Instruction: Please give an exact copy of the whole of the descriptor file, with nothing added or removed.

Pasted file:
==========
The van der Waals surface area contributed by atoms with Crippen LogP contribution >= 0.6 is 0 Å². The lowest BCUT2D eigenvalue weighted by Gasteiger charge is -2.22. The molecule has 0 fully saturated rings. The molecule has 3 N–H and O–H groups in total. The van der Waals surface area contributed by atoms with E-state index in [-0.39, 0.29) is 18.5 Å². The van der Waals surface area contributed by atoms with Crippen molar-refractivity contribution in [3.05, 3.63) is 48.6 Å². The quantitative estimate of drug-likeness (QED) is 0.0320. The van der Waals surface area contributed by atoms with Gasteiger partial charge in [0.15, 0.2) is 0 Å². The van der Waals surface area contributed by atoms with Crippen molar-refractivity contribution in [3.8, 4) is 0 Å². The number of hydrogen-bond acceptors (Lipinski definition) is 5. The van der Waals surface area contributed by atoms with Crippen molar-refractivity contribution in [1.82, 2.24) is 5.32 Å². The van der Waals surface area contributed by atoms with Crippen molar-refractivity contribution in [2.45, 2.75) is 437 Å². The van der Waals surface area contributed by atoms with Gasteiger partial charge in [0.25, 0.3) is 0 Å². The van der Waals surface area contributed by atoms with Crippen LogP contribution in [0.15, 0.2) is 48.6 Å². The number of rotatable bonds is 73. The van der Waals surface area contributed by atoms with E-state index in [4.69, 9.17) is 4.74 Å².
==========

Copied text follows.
The van der Waals surface area contributed by atoms with Crippen LogP contribution >= 0.6 is 0 Å². The lowest BCUT2D eigenvalue weighted by Gasteiger charge is -2.22. The molecule has 0 fully saturated rings. The molecule has 3 N–H and O–H groups in total. The van der Waals surface area contributed by atoms with E-state index in [-0.39, 0.29) is 18.5 Å². The van der Waals surface area contributed by atoms with Crippen molar-refractivity contribution in [3.05, 3.63) is 48.6 Å². The quantitative estimate of drug-likeness (QED) is 0.0320. The van der Waals surface area contributed by atoms with Gasteiger partial charge in [0.15, 0.2) is 0 Å². The van der Waals surface area contributed by atoms with Crippen molar-refractivity contribution in [3.8, 4) is 0 Å². The number of hydrogen-bond acceptors (Lipinski definition) is 5. The van der Waals surface area contributed by atoms with Crippen molar-refractivity contribution in [1.82, 2.24) is 5.32 Å². The van der Waals surface area contributed by atoms with Crippen molar-refractivity contribution in [2.45, 2.75) is 437 Å². The van der Waals surface area contributed by atoms with Gasteiger partial charge in [0.25, 0.3) is 0 Å². The van der Waals surface area contributed by atoms with Crippen LogP contribution in [0.15, 0.2) is 48.6 Å². The number of rotatable bonds is 73. The van der Waals surface area contributed by atoms with E-state index in [4.69, 9.17) is 4.74 Å².